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New Alfa Romeo Spider in the Doldrums

By raccars Published

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Alfa Romeo is going through a very confusing time. On the one hand, its new 4C sports car has been universally praised and even heralded the saviour of the brand. However at the same time, the company has just hit a four year sales low, currently selling under 100,000 units annually. What's going on?

At one time the market leader in sexy, upmarket sports cars, Alfa was dogged for years by reports of unreliability. Furthermore, there's been quite a lot of corporate flip flopping going on, with most recently its parent group, Fiat, taking over American firm, Chrysler. The result is that apart from the new 4C, Alfa's line up has been reduced to a paltry two models: the aged MiTo three door and five door Giulietta. Things were looking up - apart from the stellar 4C, in May 2012, the Italian firm announced that it was locked into a joint development deal with Mazda to see the return of its once successful Spider model. In order to share resources, the Italian designed car would share a chassis with Mazda's new version of its iconic MX-5 and be built in its factory in Japan, albeit with an Alfa engine. So far, so good.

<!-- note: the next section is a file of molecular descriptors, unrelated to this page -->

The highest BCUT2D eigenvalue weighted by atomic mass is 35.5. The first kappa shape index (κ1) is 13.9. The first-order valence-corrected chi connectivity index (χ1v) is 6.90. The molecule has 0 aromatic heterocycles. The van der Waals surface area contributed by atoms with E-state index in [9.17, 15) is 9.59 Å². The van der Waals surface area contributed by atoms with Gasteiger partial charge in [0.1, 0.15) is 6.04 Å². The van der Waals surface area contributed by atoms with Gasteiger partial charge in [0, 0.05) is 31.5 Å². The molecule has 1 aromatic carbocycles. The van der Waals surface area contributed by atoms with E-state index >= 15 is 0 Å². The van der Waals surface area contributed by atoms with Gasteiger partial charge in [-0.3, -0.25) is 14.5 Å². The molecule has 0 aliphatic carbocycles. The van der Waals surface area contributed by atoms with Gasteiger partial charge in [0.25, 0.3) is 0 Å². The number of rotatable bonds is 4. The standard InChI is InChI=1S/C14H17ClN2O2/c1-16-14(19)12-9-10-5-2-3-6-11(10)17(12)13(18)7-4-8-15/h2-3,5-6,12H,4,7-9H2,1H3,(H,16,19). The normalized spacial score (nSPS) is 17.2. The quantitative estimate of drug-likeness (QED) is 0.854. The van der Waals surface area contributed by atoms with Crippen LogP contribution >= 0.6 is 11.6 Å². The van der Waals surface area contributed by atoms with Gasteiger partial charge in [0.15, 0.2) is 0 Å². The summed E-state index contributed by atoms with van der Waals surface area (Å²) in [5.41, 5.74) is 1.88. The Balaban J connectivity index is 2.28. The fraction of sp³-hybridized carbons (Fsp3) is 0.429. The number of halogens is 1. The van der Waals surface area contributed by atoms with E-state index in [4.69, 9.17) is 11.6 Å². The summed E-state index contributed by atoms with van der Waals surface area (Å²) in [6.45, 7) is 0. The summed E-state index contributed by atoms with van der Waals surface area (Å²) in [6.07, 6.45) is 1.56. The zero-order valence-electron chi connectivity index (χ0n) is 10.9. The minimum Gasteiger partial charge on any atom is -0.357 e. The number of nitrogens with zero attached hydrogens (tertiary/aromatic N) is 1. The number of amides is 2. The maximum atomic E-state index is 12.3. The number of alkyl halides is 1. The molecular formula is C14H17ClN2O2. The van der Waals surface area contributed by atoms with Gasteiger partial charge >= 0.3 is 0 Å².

However, the Fiat Group's recent corporate reshuffle has left this project somewhat in limbo. If it is going to proceed with Mazda and launch by the end of next year, decisions will need to be made pretty quickly. The problem stems from a loss of identity for Alfa Romeo. Fiat Group boss, Sergio Marchionne, has confirmed that going forward, Alfa Romeo has to focus on its innate Italian-ness. This means cars that are designed and built in Italy, with the requisite flair the country is famous for.

Where does this leave the Japanese built new Spider? With another badge, apparently. Fiat intends to complete the project but is considering Fiat, Abarth or even Chrysler or Dodge badges for the roadster - which just seems plain wrong. All is due to be revealed on 6 May, when a new corporate strategy for Alfa Romeo is to be revealed. In the meantime, there have been encouraging rumours of interesting sounding new models - the Giulia compact saloon, for example. The brand's recent triumph with the 4C suggests the potential is still there, if Fiat can simply get its corporate ducks in order.

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